Seven years ago Aijan was walking home from her waitressing job in central Bishkek with two girlfriends. They did not notice the three men following them. As two men tackled the other women, one dragged Aijan, 21 at the time, into a waiting car.
Later this May, European Union officials will meet a delegation from Turkmenistan during annual human rights consultations. President Gurbanguly Berdymukhamedov’s authoritarian regime in Ashgabat is one of the most repressive in the world, yet the meeting poses perhaps the biggest test for the EU side.
Azamatjon Ermakov used to have a relatively peaceful life ferrying traders and their goods around on his donkey cart in a village in Uzbekistan’s Andijan province. He had embraced Islam in 1995 and became a regular at the local mosque.
Hilal Mamedov, who is currently on trial in Baku on charges of spying for Iran, fuelling inter-ethnic hatred, and illegal possession of drugs, has been awarded the Azerbaijan Institute of Peace and Democracy’s Isakhan Ashurov Prize in recognition of his human rights engagement.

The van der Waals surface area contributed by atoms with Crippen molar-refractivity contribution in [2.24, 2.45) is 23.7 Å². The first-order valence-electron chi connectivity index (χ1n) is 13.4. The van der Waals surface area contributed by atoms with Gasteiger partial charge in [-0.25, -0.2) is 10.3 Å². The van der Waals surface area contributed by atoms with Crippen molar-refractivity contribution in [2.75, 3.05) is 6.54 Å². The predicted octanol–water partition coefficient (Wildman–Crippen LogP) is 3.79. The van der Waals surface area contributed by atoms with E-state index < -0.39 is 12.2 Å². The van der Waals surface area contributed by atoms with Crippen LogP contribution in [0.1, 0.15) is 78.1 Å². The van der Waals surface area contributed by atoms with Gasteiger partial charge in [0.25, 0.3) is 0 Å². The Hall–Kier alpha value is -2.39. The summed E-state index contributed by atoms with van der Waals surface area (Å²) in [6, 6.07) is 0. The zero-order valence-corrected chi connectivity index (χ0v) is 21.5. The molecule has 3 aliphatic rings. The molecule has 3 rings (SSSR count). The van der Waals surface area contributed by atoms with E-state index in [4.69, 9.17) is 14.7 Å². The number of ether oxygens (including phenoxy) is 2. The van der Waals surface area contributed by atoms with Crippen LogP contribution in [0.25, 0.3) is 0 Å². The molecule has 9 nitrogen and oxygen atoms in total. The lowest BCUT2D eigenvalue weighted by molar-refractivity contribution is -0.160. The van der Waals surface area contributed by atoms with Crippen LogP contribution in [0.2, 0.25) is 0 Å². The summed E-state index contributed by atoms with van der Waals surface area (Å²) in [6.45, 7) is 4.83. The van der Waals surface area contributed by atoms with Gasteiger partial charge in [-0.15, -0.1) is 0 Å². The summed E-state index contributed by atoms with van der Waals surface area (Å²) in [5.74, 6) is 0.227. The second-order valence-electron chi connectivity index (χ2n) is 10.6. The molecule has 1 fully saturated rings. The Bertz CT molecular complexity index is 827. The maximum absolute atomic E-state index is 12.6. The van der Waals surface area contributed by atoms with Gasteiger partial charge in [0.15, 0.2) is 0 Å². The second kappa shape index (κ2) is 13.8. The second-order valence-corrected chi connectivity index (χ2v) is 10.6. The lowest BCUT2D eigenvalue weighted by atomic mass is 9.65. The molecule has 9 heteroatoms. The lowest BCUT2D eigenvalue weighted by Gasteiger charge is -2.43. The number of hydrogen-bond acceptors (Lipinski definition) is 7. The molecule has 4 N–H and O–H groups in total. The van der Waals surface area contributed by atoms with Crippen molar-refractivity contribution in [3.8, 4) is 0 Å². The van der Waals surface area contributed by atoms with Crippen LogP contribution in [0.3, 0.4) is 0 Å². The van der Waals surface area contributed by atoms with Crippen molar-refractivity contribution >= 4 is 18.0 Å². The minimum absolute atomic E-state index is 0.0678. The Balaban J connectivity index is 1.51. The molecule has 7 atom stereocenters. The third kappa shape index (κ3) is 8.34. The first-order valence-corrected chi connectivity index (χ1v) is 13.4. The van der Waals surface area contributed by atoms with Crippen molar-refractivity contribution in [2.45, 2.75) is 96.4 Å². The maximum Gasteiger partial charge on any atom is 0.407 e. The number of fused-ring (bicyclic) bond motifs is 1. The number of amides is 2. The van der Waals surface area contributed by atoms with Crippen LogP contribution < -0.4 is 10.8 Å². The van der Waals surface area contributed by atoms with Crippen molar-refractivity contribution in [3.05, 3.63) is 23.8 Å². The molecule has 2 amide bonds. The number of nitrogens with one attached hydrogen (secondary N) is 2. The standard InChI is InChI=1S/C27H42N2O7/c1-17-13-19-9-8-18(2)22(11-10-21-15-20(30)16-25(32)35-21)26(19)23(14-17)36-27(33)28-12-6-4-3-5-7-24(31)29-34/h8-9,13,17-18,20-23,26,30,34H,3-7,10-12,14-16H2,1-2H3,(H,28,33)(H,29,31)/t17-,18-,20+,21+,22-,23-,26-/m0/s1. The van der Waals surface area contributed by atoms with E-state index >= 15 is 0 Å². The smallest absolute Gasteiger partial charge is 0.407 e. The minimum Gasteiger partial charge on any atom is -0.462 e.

Early on March 15, a 58-year-old man put on his tracksuit and left home in Qurghonteppa, a 90-minute drive south of Dushanbe, Tajikistan’s capital. Morning exercise was a regular part of his routine, says Amnesty International. But on this morning the man, a prominent critic of President Imomali Rakhmon, did not return.
This month, the Turkish government sent to parliament a major judicial reform package that it claims will change once and for all Turkey’s bad-boy image at the European Court of Human Rights. But critics say the initiative will not enable substantive change of Turkey’s controversial anti-terrorism law.
Firuza Mirkhamidova was visiting family in her native Tashkent in October when she received an unexpected phone call. Her husband, Abdulvosi Latipov, had unexpectedly been released from jail in Volgograd, where they lived.